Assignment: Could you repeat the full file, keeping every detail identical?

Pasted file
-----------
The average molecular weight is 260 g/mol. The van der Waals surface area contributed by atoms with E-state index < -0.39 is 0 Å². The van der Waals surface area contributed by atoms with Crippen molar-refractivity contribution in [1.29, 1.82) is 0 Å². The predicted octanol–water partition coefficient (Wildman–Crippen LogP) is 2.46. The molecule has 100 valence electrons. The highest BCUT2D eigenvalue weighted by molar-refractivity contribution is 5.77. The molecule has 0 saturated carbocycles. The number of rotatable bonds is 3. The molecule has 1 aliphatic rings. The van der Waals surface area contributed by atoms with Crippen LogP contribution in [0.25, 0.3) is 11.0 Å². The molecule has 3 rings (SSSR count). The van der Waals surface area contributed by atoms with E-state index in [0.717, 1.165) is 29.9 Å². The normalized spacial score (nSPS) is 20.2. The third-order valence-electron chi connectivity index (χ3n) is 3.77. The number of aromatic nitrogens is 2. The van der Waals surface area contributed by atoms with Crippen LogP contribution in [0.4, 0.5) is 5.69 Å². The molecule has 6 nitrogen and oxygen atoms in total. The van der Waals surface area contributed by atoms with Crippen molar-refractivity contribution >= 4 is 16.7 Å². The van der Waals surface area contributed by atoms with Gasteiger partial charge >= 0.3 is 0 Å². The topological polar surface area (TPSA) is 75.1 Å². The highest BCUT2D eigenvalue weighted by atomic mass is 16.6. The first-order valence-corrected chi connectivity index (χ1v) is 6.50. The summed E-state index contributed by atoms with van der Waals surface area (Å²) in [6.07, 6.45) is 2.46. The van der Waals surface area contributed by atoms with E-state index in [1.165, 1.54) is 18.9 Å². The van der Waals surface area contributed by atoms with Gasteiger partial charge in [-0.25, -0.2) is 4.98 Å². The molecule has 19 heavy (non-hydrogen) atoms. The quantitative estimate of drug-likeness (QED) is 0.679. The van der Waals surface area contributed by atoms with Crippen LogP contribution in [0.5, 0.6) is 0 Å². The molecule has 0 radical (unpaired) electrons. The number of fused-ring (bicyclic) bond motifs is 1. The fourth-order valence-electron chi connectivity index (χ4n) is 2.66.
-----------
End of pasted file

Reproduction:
The average molecular weight is 260 g/mol. The van der Waals surface area contributed by atoms with E-state index < -0.39 is 0 Å². The van der Waals surface area contributed by atoms with Crippen molar-refractivity contribution in [1.29, 1.82) is 0 Å². The predicted octanol–water partition coefficient (Wildman–Crippen LogP) is 2.46. The molecule has 100 valence electrons. The highest BCUT2D eigenvalue weighted by molar-refractivity contribution is 5.77. The molecule has 0 saturated carbocycles. The number of rotatable bonds is 3. The molecule has 1 aliphatic rings. The van der Waals surface area contributed by atoms with Crippen LogP contribution in [0.25, 0.3) is 11.0 Å². The molecule has 3 rings (SSSR count). The van der Waals surface area contributed by atoms with E-state index in [0.717, 1.165) is 29.9 Å². The normalized spacial score (nSPS) is 20.2. The third-order valence-electron chi connectivity index (χ3n) is 3.77. The number of aromatic nitrogens is 2. The van der Waals surface area contributed by atoms with Crippen LogP contribution in [0.4, 0.5) is 5.69 Å². The molecule has 6 nitrogen and oxygen atoms in total. The van der Waals surface area contributed by atoms with Crippen molar-refractivity contribution >= 4 is 16.7 Å². The van der Waals surface area contributed by atoms with Gasteiger partial charge >= 0.3 is 0 Å². The topological polar surface area (TPSA) is 75.1 Å². The highest BCUT2D eigenvalue weighted by atomic mass is 16.6. The first-order valence-corrected chi connectivity index (χ1v) is 6.50. The summed E-state index contributed by atoms with van der Waals surface area (Å²) in [6.07, 6.45) is 2.46. The van der Waals surface area contributed by atoms with E-state index in [1.165, 1.54) is 18.9 Å². The van der Waals surface area contributed by atoms with Gasteiger partial charge in [-0.25, -0.2) is 4.98 Å². The molecule has 19 heavy (non-hydrogen) atoms. The quantitative estimate of drug-likeness (QED) is 0.679. The van der Waals surface area contributed by atoms with Crippen LogP contribution in [0.5, 0.6) is 0 Å². The molecule has 0 radical (unpaired) electrons. The number of fused-ring (bicyclic) bond motifs is 1. The fourth-order valence-electron chi connectivity index (χ4n) is 2.66.